Jumping too early and expecting more autonomy than is warranted at a given moment in the educational spectrum is commonplace.  What I would suggest isn’t so routine is tapping on the brakes for a moment, stopping the classroom bus and saying:  “hold on a sec…  I took something for granted…  let’s go back and try it this way.” It is far easier to push the blame onto our students.  We get into that, “well when are they going to learn responsibility and independence?” …sort of thing.  I’m certainly not saying that students can’t be lazy from time to time.  I could write the book on that.  Yet, I would suggest that our teacher energy is best channeled into what we can realistically control.  The only things we can 100% control within the classroom on a daily basis are the choices we make.

successes and failures

I think we need to create little microcosms where failure is frequent.  Not because failing is magical, but because stopping short leaves potential learning on the table.  I advocate the creation of zones where we actively engage failure as some sort of pushing-back-against-boundaries sort of thing.  Our classrooms can be this.  Allowing  -even pushing kids-  to “safe” failures teaches us all something about what we can and cannot do any any given point in time.  We have to get to the point where that isn’t scary.  Especially for our most talented children.  If you are so accustomed to winning, and have forgotten feels like to fail, after a while you teach yourself to avoid it at all costs. Our kids suck a bit of water up their noses while learning to swim, right?  In our protective arms, this sort of failure builds confidence.  Should it really be that different in the classroom?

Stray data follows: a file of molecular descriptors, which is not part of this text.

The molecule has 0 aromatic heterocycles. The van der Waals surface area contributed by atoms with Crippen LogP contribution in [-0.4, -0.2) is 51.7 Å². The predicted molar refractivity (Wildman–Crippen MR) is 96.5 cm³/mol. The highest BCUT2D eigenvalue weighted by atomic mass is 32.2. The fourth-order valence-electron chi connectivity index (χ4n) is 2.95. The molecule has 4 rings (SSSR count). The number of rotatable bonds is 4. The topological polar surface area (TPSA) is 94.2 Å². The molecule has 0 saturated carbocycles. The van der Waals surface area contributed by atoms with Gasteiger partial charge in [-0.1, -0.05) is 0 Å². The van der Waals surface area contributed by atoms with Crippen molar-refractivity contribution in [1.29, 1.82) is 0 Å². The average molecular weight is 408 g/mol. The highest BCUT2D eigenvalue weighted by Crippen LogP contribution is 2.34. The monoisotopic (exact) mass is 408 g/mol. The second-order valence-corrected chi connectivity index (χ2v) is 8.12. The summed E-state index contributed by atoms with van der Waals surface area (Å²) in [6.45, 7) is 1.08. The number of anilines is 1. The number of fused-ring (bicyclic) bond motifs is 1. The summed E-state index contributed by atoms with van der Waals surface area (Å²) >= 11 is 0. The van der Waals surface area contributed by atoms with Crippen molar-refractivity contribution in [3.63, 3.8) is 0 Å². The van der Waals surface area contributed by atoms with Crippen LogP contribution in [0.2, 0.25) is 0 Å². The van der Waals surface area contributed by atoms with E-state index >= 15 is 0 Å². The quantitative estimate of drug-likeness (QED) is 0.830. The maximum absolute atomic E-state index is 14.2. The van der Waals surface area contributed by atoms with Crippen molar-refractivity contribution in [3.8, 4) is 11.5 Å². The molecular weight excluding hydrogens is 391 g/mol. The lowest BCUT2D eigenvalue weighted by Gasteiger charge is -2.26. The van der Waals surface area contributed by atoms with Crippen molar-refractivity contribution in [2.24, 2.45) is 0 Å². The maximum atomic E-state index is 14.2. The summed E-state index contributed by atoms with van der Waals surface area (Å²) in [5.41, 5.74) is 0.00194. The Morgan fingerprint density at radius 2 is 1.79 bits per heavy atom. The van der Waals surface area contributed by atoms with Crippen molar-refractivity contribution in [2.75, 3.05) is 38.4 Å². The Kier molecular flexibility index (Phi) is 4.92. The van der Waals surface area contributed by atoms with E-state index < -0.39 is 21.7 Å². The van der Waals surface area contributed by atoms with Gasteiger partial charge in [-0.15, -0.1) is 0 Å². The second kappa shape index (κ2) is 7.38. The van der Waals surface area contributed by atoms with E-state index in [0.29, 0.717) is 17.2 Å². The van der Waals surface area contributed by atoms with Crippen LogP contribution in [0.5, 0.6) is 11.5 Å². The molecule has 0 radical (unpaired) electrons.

Prevent the big fail.  Rub elbows with your students.  Sit side by side with them as they work and watch them interact with…  whatever it is you’re asking them to interact with.  Find out what makes each kid tick.  Put out sparks before they become fires.  Teach.  Teach along the way.  And pay close attention:  if you didn’t already attempt the student project yourself, then you should be sued for malpractice.

And really, if you’re still didactically preaching along from the pulpit on most days, you’ll likely not even run into this little snag.  I bet this job looks easy from behind a podium.


*”my little perfectionist” by me on Flickr.
*”her eyes” by me on Flickr.
*”successes and failures” by Will Lion on Flickr.